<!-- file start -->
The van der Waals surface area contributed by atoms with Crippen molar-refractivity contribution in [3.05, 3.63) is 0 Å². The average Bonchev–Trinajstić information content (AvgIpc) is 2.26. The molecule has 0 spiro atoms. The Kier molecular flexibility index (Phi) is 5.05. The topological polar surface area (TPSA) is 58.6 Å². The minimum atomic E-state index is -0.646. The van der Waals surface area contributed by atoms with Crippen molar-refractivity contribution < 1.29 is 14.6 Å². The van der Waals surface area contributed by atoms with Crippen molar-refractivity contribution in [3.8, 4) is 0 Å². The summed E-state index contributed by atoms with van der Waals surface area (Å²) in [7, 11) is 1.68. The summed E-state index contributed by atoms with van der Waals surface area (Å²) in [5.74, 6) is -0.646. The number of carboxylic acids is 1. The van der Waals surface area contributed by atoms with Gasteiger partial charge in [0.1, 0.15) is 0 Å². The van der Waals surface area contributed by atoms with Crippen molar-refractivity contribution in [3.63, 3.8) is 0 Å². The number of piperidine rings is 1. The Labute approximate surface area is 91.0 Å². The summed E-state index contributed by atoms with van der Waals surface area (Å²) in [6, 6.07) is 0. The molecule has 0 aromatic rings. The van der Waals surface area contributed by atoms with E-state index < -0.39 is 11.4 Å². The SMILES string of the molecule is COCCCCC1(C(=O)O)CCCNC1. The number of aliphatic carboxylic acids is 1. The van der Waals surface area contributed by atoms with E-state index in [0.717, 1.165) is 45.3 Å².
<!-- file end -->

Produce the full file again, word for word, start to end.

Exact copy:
The van der Waals surface area contributed by atoms with Crippen molar-refractivity contribution in [3.05, 3.63) is 0 Å². The average Bonchev–Trinajstić information content (AvgIpc) is 2.26. The molecule has 0 spiro atoms. The Kier molecular flexibility index (Phi) is 5.05. The topological polar surface area (TPSA) is 58.6 Å². The minimum atomic E-state index is -0.646. The van der Waals surface area contributed by atoms with Crippen molar-refractivity contribution < 1.29 is 14.6 Å². The van der Waals surface area contributed by atoms with Crippen molar-refractivity contribution in [3.8, 4) is 0 Å². The summed E-state index contributed by atoms with van der Waals surface area (Å²) in [7, 11) is 1.68. The summed E-state index contributed by atoms with van der Waals surface area (Å²) in [5.74, 6) is -0.646. The number of carboxylic acids is 1. The van der Waals surface area contributed by atoms with Gasteiger partial charge in [0.1, 0.15) is 0 Å². The van der Waals surface area contributed by atoms with Crippen molar-refractivity contribution in [3.63, 3.8) is 0 Å². The number of piperidine rings is 1. The Labute approximate surface area is 91.0 Å². The summed E-state index contributed by atoms with van der Waals surface area (Å²) in [6, 6.07) is 0. The molecule has 0 aromatic rings. The van der Waals surface area contributed by atoms with E-state index < -0.39 is 11.4 Å². The SMILES string of the molecule is COCCCCC1(C(=O)O)CCCNC1. The number of aliphatic carboxylic acids is 1. The van der Waals surface area contributed by atoms with E-state index in [0.717, 1.165) is 45.3 Å².